New York Fashion Week, more diverse than ever, opens Friday

New York Fashion Week, more diverse than ever, opens Friday

New York Fashion Week

After a SS23 show in Paris, Thom Browne will be showing in New York on Valentine’s day – © ImaxTree

The opening show on the official Council of Fashion Designers (CFDA) schedule is the RodarteAndré Leon Talley.
Few people opened more doors for people of color in fashion than the late great Vogue

In this coming season, 17 of the designers on the calendar are black creatives. There has rarely been greater representation of designers of Asian backgrounds, with 23, or Latinx designers, a further 8, in a New York catwalk season. While brands with women designers represent half of the upcoming schedule.
“I think it is important to note that in a very real sense this is a diversity and female led season,” argued Steven Kolb, CEO CFDA, American fashion’s governing body.
This runway week is also the first under CFDA president Thom BrowneTom Ford
“Thom himself is showing on Valentine

All in all, a total of 110 brands are listed on the official schedule, 76 of them due to stage runway shows and 19 to hold presentations. Additionally, a further 22 will unveil digital shows or show by appointment.

Rodarte – Spring-Summer2022 – Womenswear – Etats-Unis – New York – © ImaxTree

 Unlike, any other of the Big Four fashion weeks, New York has two parallel calendars, the key CFDA schedule and NYFW The Shows, controlled by talent agency IMG. A decade ago, some seasons boasted almost 200 events, a physical impossibility given the sheer size of the metropolis and the fondness of New York designers for showing at the tops of skyscrapers, or across the East River in Brooklyn.
“There was a concern before that there were too many shows. We have gone for a tightly curated edit and less double dates on the schedule,” noted Kolb.
That said, committed editors and buyers should expect an endurance race, ranging across the city to see shows by LaQuan SmithGabriela HearstJason Wu

New York continues to throw up young and emerging talent, with many brands enjoying the support of the longstanding CFDA Vogue Fashion Fund.
“The program has been the engine behind so many brands in the early stages of their career. We were the first behind Proenza SchoulerJoseph AltuzarraPrabal Gurung
Pointing to Raul Lopez, the American Accessory Designer of the Year in 2022; the House of Aama, from the mum and daughter team of Rebecca Henry and Akua Shabaka of California; avant garde knitwear specialist Judy Turner; and Sukeina by Omar Salam, as names to watch, who have received CFDA backing.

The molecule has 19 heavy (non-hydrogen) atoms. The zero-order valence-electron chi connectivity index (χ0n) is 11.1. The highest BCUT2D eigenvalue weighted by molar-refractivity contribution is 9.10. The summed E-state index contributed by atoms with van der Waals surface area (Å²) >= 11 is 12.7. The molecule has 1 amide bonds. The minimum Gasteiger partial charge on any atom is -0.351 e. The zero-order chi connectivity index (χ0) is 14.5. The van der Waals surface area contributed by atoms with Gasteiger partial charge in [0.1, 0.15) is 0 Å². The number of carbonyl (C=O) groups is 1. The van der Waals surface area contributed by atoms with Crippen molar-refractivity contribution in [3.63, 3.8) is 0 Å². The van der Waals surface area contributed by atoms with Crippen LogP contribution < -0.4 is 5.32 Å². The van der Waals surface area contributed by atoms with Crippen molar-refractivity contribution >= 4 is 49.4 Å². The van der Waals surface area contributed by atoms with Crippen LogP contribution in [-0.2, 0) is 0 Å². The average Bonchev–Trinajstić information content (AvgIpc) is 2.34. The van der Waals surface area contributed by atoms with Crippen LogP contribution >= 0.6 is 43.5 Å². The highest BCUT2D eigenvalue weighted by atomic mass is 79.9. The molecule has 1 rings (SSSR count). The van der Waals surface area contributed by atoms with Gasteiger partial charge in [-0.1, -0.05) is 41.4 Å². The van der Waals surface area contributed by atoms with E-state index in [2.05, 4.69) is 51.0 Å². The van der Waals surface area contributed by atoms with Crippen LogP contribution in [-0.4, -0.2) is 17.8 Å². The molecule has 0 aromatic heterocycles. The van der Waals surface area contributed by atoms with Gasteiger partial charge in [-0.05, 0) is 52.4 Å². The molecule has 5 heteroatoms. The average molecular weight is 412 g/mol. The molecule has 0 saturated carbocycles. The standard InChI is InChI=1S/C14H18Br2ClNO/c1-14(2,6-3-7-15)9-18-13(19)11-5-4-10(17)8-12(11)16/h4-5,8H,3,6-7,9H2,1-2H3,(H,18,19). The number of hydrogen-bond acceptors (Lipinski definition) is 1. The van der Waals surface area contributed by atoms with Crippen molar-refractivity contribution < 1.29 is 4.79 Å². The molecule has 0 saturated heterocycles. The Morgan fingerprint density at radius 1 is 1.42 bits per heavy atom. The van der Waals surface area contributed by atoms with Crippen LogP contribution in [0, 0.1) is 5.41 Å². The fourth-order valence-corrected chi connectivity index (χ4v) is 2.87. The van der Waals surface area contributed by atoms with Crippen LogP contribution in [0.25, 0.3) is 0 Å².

“It’s not so much about infrastructure or a show, it’s more about holistic investment and mentoring on how to build a business or sort out your supply chain,” Kolb stressed.

PROENZA SCHOULER – Fall-Winter2022 – 2023 – Womenswear – Etats-Unis – New York – © ImaxTree

Future growth for fledgling American brands will “come from a passion and commitment to the business. And understanding what they are signing up for is not an easy path and requires determination, focus and hard work. The other thing I have noticed is how many young designers say they had wished they had spent more time on direct to consumer. Some are a little naïve. When you ask them their ambition, they respond they want to be a global lifestyle brand. WellRalph Lauren
However, the fact remains that many of America’s biggest brands are absent this week: no Ralph Lauren; no Tommy HilfigerCalvin KleinMarc Jacobs
“Honestly, I’m not really concerned about the roster, who isn’t showing and who is showing. There was a time back in US fashion history, where Bill BlassPerry Ellis
An organization whose website has undergone a radical overhaul in the past several years. Like the fashion industry, which for far too long was an overwhelming white affair. Today the New York season and the CFDA’s own website looks a lot more like the amazing melting pot of culture that is America.
“I think our site reflects what America has become. That wasn’t always the case even five years ago. We realized that you cannot expect people to want to be part of an organization that doesn’t seem to represent them. So, we had to reach out to a lot of comminutes. And lead with diversity on runways. But more work needs to be done. We have had a conversion around makeup and hair. We need more people of color in backstage teams,” insisted Kolb.

All of which would surely have pleased André Leon Talley, whose long struggle for greater black participation in fashion is clearly bearing fruit these days.
With New York recently bombarded by arctic blasts, fashionistas will be praying for improved weather. Whatever happens, the City That Never Sleeps will certainly fete its designers. In none of the fashion capitals does music play such a key part in the fashion season as New York. Beginning with the viewing of Talley’s collection. A devout Christian, André regularly attended Sunday services in the Abyssinian Baptist Church

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